When is the Medical Improvement Review Standard (MIRS) Not Applicable?
The MIRS is the yardstick by which a disability beneficiary’s condition is measured over time; the Social Security Administration (SSA) cannot legally terminate someone’s benefits unless it can show medical improvement.
However, there are several exceptions to the MIRS. Here are a few of those exceptions:
1. There is evidence that the disability decision was made in error. Such evidence could include: misinterpreting test results, or misapplying a listing or a rule to the claimant’s condition, or lack thereof.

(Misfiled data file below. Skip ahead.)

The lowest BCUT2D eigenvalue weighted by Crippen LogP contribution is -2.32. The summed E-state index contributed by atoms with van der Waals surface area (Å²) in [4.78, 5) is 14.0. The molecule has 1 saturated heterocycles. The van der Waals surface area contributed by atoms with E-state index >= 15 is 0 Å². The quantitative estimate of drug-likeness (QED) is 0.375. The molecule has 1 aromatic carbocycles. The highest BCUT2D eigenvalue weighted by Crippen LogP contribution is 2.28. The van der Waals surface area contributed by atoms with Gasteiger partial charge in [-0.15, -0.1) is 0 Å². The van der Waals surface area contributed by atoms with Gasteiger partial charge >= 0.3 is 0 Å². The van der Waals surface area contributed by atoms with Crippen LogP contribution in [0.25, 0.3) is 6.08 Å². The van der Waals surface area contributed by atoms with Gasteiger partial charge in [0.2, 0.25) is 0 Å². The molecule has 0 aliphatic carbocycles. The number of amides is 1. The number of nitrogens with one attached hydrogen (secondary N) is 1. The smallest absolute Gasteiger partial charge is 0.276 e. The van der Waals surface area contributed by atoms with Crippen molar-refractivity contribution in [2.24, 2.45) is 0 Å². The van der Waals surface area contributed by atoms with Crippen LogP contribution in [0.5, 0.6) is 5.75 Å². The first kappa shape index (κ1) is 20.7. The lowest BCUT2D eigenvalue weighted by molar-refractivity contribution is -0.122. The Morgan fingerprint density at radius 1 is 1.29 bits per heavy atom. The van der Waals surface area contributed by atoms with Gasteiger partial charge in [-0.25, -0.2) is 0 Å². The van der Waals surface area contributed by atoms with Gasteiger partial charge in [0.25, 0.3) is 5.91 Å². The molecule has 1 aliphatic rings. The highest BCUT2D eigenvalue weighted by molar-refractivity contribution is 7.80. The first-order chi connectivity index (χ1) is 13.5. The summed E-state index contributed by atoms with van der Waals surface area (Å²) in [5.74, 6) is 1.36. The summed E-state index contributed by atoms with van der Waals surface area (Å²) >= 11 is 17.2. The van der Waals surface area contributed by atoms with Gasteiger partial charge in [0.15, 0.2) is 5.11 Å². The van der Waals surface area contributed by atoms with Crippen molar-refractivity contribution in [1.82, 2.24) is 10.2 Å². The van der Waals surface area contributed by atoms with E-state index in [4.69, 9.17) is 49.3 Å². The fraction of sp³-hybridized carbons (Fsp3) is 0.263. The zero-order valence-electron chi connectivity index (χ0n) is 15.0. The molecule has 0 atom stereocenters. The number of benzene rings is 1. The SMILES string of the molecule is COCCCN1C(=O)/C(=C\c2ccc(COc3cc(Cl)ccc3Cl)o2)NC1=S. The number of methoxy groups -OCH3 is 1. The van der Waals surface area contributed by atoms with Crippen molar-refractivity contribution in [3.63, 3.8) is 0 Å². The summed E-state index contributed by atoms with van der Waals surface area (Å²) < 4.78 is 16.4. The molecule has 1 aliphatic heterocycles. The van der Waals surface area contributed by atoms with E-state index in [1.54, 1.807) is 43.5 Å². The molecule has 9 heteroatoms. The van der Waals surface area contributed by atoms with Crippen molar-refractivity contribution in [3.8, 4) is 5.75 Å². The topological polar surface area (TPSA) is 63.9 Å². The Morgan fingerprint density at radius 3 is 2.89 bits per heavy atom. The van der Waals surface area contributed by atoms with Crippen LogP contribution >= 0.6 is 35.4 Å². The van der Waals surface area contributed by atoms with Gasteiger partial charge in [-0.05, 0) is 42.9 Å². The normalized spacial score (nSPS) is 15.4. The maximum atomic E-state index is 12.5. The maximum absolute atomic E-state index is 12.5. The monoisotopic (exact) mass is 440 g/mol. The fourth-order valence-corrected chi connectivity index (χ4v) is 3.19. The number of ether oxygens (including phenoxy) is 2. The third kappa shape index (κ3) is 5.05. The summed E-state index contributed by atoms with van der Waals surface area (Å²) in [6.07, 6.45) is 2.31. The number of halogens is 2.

2. Required medical evidence of the severity of the claimant’s condition was missing when the last review took place. This exception is relevant when it is discovered that the missing evidence would have resulted in an unfavorable disability finding.
3. New evidence relevant to the last disability determination surfaces that negates the prior conclusions. An example of this exception would be finding out that a tumor initially believed to be malignant is later discovered to be benign.
It is important to note that no exception to the MIRS can be based on a substitution of current judgment for previous judgment that resulted in a favorable disability finding.